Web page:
My rating: 4 of 5 stars
After recently seeing a view of the BBC productions of the Inspector Wallander Series on Masterpiece Mystery! on my local PBS station, I became intrigued by the plots and thought perhaps the books would read much better than the film, and perhaps I would understand the plot much better in the book (found parts of the story difficult to follow on TV). I was not disappointed.
I borrowed Faceless Killers (Wallander #1) by Henning Mankell from my local library. First clue that it was a decent read should have been there was a bit of a waiting list, but finally, my request came in. I can't believe I haven't read this series sooner, especially given that I am a huge fan of mystery/detective fiction. Perhaps I was intimidated by the fact that the story takes place in Sweden, a country with which I'm not familiar, but I needn't have worried.
Kurt Wallander is a jaded middle-aged detective, recently separated from his wife of many years, long estranged from his daughter, and trying to cope with his father's rapid decline into senility.
On a cold January morning, an elderly farming couple in the remote village of Lunnarp, Johannes and Maria Lovgren are brutality attacked. Johannes is dead on the scene and Maria found barely clinging to life, tied to a chair with a noose around her neck. It soon becomes a case of double murder, and before her passing, Maria revives enough to whisper one word, "foreign".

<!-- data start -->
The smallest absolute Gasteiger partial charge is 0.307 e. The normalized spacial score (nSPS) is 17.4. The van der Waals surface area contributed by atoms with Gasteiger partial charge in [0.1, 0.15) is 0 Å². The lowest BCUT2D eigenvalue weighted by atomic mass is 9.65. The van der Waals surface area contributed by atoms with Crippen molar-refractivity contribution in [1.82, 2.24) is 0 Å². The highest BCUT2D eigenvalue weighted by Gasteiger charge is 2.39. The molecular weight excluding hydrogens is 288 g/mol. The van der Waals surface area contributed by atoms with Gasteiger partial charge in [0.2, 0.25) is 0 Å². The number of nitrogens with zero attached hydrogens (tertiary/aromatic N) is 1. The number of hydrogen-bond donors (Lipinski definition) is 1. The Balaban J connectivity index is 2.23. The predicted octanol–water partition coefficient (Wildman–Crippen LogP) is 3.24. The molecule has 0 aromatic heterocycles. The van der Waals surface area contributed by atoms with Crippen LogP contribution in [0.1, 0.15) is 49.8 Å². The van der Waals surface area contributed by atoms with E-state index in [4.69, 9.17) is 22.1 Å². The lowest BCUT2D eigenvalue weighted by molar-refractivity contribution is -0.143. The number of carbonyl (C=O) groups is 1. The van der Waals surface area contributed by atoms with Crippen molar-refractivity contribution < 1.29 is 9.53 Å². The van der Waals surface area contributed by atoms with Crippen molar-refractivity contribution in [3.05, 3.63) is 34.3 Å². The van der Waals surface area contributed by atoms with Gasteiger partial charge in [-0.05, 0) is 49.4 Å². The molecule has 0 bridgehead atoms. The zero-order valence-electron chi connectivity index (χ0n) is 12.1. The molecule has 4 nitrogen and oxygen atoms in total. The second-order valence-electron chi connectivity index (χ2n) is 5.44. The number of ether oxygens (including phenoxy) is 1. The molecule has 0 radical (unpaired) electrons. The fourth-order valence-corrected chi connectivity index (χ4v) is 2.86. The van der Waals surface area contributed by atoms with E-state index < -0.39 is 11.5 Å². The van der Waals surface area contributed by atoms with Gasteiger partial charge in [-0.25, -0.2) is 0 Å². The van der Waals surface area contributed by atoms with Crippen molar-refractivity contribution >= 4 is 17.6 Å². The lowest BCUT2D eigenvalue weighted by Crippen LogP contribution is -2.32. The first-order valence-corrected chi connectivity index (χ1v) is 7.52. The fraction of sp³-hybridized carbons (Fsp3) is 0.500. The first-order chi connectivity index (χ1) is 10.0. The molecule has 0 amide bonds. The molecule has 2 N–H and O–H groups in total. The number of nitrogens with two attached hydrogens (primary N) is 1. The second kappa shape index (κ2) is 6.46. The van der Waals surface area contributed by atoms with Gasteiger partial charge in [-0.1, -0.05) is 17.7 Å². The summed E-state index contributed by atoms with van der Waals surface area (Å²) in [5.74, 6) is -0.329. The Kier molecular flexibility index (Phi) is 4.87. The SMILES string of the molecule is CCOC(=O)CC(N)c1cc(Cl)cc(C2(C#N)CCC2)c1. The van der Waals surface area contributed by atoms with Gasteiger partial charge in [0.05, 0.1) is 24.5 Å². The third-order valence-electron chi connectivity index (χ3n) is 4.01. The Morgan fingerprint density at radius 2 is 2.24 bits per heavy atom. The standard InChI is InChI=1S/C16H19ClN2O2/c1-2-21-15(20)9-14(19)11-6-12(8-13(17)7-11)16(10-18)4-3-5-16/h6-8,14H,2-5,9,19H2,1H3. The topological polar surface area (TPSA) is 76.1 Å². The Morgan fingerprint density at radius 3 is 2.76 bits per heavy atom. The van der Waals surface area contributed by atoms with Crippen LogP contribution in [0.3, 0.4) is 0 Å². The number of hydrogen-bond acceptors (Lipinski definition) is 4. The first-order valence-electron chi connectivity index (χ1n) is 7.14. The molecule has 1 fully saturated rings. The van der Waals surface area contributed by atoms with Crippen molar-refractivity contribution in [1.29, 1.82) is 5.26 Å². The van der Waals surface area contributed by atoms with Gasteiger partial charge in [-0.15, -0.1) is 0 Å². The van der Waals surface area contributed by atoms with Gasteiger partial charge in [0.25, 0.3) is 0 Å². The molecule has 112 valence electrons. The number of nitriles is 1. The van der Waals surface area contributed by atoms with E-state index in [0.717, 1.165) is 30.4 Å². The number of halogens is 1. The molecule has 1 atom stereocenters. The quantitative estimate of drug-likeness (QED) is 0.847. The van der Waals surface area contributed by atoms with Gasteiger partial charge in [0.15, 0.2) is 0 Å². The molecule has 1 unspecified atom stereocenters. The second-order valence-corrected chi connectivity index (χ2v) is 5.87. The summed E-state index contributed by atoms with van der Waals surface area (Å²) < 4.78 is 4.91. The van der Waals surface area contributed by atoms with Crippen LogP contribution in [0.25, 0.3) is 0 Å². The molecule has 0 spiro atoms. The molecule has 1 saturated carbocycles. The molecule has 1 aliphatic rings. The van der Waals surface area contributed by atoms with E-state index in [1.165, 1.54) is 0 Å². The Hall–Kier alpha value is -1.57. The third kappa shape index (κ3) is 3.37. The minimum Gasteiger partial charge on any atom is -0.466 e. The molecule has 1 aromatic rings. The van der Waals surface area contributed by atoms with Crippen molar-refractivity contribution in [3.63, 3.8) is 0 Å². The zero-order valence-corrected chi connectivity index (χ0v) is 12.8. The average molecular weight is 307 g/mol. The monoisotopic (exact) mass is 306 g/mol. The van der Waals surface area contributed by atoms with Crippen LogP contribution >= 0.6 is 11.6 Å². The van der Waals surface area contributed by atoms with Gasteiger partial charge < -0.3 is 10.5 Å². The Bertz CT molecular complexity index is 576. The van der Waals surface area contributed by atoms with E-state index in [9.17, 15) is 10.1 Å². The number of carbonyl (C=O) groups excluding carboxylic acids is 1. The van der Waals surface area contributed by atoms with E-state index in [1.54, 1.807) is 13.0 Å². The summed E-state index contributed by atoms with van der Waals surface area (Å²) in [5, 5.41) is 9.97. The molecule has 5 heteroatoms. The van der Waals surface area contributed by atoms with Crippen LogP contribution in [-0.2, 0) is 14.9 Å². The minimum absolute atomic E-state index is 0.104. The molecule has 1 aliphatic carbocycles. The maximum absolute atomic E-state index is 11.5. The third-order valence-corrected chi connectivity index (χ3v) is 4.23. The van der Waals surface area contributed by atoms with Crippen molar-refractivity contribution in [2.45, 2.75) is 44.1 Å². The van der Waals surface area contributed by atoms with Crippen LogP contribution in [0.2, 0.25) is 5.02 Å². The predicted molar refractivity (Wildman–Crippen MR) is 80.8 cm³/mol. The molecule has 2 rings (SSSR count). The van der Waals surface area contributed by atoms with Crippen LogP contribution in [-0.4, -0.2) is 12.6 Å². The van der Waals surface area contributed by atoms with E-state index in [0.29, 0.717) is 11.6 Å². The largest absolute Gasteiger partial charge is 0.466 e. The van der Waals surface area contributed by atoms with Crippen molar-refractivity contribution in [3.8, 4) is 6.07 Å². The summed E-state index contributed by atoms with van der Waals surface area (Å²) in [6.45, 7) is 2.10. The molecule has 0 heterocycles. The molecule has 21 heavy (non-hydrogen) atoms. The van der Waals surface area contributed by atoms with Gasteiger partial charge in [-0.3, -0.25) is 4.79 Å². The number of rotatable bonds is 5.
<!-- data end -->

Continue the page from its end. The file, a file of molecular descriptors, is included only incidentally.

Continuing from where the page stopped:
It is the only clue the police have to go on, and a leak reveals to the press that the police are looking for a foreigner, which reveals tensions between the Swedish citizens and refugees seeking political asylum in Sweden. Soon, refugees are being attacked - fires set, a Somali brutally gunned down.
There is evidence the knot in the noose is foreign but the crime feels personal to Wallander. He soon learns that Johannes Lovgren was a wealthy man who made money selling horse meat to the Nazis with his father during WWII and that he made a large cash withdrawal just a couple days before his murder. The cash is nowhere to be found, and it seems robbery was indeed the motive for this murder but who and how remain to be seen. In addition, it is revealed that Lovgren kept a mistress who bore his child and that it is a tightly guarded secret but that he regularly spent more money on his mistress than his wife, keeping the fortune and investments he made during WWII a secret from his wife.
Wallander becomes obsessed with solving the crime before more random acts of violence erupt among the refugees and bring Sweden's anti-immigration activists to more violence. The crime is dogged by dead ends, and at times, Wallander feels hopeless, but eventually, and with dogged determination, he is able to crack the case.
View all my reviews